Kanowna solar farm opens 95 kilometres west of Moree

One of the smartest solar projects in the country has been officially switched on Friday with Northern Tablelands MP and Minister for Agriculture and Western NSW Adam Marshall opening the Kanowna Solar Farm.

The nine-megawatt solar farm at Bullarah, based 95 kilometres west of Moree, was constructed by Uralla-based company Meralli Solar and marked a positive step towards strengthening the region's renewables power supply.

Mr Marshall told the crowd of 50 investors, guests and suppliers the project was cutting edge and represented "what the future could possibly be like right across rural and remote NSW."

"This solar farm is renewable energy at its absolute cutting edge and represents what the future could possibly be like right across rural and remote NSW," Mr Marshall said.

"Due to the farms isolated location engineers have pushed the boundaries when it comes to creating new ways to store solar power and connect to the grid.

"Meralli Solar has pioneered a design and build more efficient than other manufacturers and has used innovative DC technology to maximise output and battery storage, so they are able to send power to the local grid at times of peak demand.

"It's been an absolute privilege to attend today's opening and experience first-hand what the future of solar energy in our region looks like."

Almost invisible from the road, the Kanowna project uses the low environmental impact PEG frame system to pack in in almost 28,000 solar panels, all sitting less that a metre high, over the relatively small area of just under seven hectares.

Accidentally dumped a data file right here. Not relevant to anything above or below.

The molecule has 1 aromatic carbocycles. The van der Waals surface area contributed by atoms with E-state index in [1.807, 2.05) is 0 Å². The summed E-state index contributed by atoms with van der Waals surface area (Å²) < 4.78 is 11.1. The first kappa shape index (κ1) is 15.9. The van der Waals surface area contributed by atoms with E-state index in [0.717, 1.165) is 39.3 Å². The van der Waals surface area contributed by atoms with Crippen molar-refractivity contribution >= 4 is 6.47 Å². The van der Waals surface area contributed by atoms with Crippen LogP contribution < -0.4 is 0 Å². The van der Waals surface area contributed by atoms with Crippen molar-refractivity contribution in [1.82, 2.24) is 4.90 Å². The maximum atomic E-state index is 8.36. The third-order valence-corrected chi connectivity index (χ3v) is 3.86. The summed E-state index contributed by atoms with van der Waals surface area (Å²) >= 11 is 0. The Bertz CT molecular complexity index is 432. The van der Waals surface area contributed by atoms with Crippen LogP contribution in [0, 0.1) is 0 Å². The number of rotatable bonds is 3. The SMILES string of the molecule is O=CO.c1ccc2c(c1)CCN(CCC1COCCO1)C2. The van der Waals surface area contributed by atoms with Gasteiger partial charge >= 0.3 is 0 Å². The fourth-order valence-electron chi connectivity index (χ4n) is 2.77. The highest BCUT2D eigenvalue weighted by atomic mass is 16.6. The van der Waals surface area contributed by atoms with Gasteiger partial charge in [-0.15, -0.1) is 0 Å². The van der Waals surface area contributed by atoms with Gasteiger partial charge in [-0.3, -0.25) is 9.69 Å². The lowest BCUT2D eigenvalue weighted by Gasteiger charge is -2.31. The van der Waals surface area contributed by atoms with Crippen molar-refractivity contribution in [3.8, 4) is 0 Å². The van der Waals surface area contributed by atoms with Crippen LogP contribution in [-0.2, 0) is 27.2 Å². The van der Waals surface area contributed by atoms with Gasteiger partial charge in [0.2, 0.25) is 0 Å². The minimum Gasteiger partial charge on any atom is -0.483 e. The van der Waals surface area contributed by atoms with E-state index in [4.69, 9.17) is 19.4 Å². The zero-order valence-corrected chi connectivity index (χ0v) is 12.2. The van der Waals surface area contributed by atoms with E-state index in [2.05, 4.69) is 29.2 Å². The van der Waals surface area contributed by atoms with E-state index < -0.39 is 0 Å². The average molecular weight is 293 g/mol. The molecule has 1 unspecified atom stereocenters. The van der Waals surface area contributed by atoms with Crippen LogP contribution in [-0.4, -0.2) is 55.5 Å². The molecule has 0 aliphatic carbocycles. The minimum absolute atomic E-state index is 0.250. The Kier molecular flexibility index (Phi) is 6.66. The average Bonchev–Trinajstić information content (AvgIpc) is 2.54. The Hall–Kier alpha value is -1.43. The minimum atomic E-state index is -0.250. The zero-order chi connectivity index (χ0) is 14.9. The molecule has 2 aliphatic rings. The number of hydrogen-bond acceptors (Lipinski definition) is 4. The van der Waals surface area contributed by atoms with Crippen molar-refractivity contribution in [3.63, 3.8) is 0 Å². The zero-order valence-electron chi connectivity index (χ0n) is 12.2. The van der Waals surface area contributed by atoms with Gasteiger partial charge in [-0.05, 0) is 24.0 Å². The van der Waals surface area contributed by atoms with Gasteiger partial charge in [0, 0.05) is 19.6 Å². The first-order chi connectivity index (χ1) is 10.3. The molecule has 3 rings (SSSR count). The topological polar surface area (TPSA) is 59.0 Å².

Far more efficient than competing systems, Meralli's innovations use DC technology and battery storage to maximise the delivery and consistency of power to the grid.

Further innovations enable the Meralli team unmatched installation times, with actual construction time on the project being just 10 weeks.

One of Meralli's principals David Mailler described other solar farms as Ferraris while likening their design to the four-wheel drive workhorses that regional Australia depends on.

"Whilst other solar farms are often costly and complex, ours are ingeniously simple," he said.

Noting the difficulty with which Australian enterprises have competing for subsidies with overseas companies, Mr Mailler said that "Meralli was born out of sheer bloody mindedness, but with all our projects being entirely privately funded, we've proved the economics work."

"We're all about the triple bottom line: economics, social and environment," he said.

Mr Marshall said it was fantastic to see local companies like Meralli Solar pushing the boundaries and looking for new ways to keep our lights on.

"Every region should play to its strengths, and while some parts of the State help provide traditional base load power, ours is leading the way with more and more renewables projects from east to west," he said.

"As a region, we can very soon enjoy the reputation as being a net-exporter of energy and turning around decades of history when we relied on other parts of the State for our power.

"I congratulate Morelli Solar on its drive to try and address some of the fundamental issues facing renewable energy companies in rural areas and it's great to see these innovations taking place in in our region."